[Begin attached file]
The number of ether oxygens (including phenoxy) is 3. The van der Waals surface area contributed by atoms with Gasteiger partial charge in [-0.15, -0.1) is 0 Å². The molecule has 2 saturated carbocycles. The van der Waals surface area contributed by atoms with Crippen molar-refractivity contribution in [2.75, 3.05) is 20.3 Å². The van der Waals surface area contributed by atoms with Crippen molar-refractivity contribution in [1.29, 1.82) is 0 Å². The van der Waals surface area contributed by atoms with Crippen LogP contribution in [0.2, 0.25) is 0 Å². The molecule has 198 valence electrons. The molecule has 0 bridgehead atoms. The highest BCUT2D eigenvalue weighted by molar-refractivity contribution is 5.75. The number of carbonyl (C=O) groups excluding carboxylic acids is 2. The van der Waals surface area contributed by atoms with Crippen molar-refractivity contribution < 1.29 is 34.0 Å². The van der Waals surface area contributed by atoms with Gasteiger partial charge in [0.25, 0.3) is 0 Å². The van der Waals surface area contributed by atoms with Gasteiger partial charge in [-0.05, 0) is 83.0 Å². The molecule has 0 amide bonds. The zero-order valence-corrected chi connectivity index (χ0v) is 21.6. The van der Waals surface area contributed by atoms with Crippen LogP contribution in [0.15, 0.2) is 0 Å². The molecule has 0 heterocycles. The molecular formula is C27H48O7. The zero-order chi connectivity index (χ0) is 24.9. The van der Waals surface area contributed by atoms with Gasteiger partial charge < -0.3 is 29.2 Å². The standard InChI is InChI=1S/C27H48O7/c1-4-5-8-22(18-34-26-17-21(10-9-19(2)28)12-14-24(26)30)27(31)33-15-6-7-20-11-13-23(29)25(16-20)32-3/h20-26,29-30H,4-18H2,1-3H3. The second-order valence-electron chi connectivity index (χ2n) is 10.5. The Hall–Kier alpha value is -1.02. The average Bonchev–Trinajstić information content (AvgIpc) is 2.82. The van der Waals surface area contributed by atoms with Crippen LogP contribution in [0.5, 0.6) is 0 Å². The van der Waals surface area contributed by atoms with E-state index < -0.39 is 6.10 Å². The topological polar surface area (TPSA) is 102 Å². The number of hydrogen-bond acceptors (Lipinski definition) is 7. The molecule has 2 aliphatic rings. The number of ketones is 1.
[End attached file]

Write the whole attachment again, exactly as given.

The number of ether oxygens (including phenoxy) is 3. The van der Waals surface area contributed by atoms with Gasteiger partial charge in [-0.15, -0.1) is 0 Å². The molecule has 2 saturated carbocycles. The van der Waals surface area contributed by atoms with Crippen molar-refractivity contribution in [2.75, 3.05) is 20.3 Å². The van der Waals surface area contributed by atoms with Crippen molar-refractivity contribution in [1.29, 1.82) is 0 Å². The van der Waals surface area contributed by atoms with Crippen LogP contribution in [0.2, 0.25) is 0 Å². The molecule has 198 valence electrons. The molecule has 0 bridgehead atoms. The highest BCUT2D eigenvalue weighted by molar-refractivity contribution is 5.75. The number of carbonyl (C=O) groups excluding carboxylic acids is 2. The van der Waals surface area contributed by atoms with Crippen molar-refractivity contribution < 1.29 is 34.0 Å². The van der Waals surface area contributed by atoms with Gasteiger partial charge in [0.25, 0.3) is 0 Å². The van der Waals surface area contributed by atoms with Gasteiger partial charge in [-0.05, 0) is 83.0 Å². The molecule has 0 amide bonds. The zero-order valence-corrected chi connectivity index (χ0v) is 21.6. The van der Waals surface area contributed by atoms with Crippen LogP contribution in [0.15, 0.2) is 0 Å². The molecule has 0 heterocycles. The molecular formula is C27H48O7. The zero-order chi connectivity index (χ0) is 24.9. The van der Waals surface area contributed by atoms with Gasteiger partial charge < -0.3 is 29.2 Å². The standard InChI is InChI=1S/C27H48O7/c1-4-5-8-22(18-34-26-17-21(10-9-19(2)28)12-14-24(26)30)27(31)33-15-6-7-20-11-13-23(29)25(16-20)32-3/h20-26,29-30H,4-18H2,1-3H3. The second-order valence-electron chi connectivity index (χ2n) is 10.5. The Hall–Kier alpha value is -1.02. The average Bonchev–Trinajstić information content (AvgIpc) is 2.82. The van der Waals surface area contributed by atoms with Crippen LogP contribution in [0.5, 0.6) is 0 Å². The van der Waals surface area contributed by atoms with E-state index < -0.39 is 6.10 Å². The topological polar surface area (TPSA) is 102 Å². The number of hydrogen-bond acceptors (Lipinski definition) is 7. The molecule has 2 aliphatic rings. The number of ketones is 1.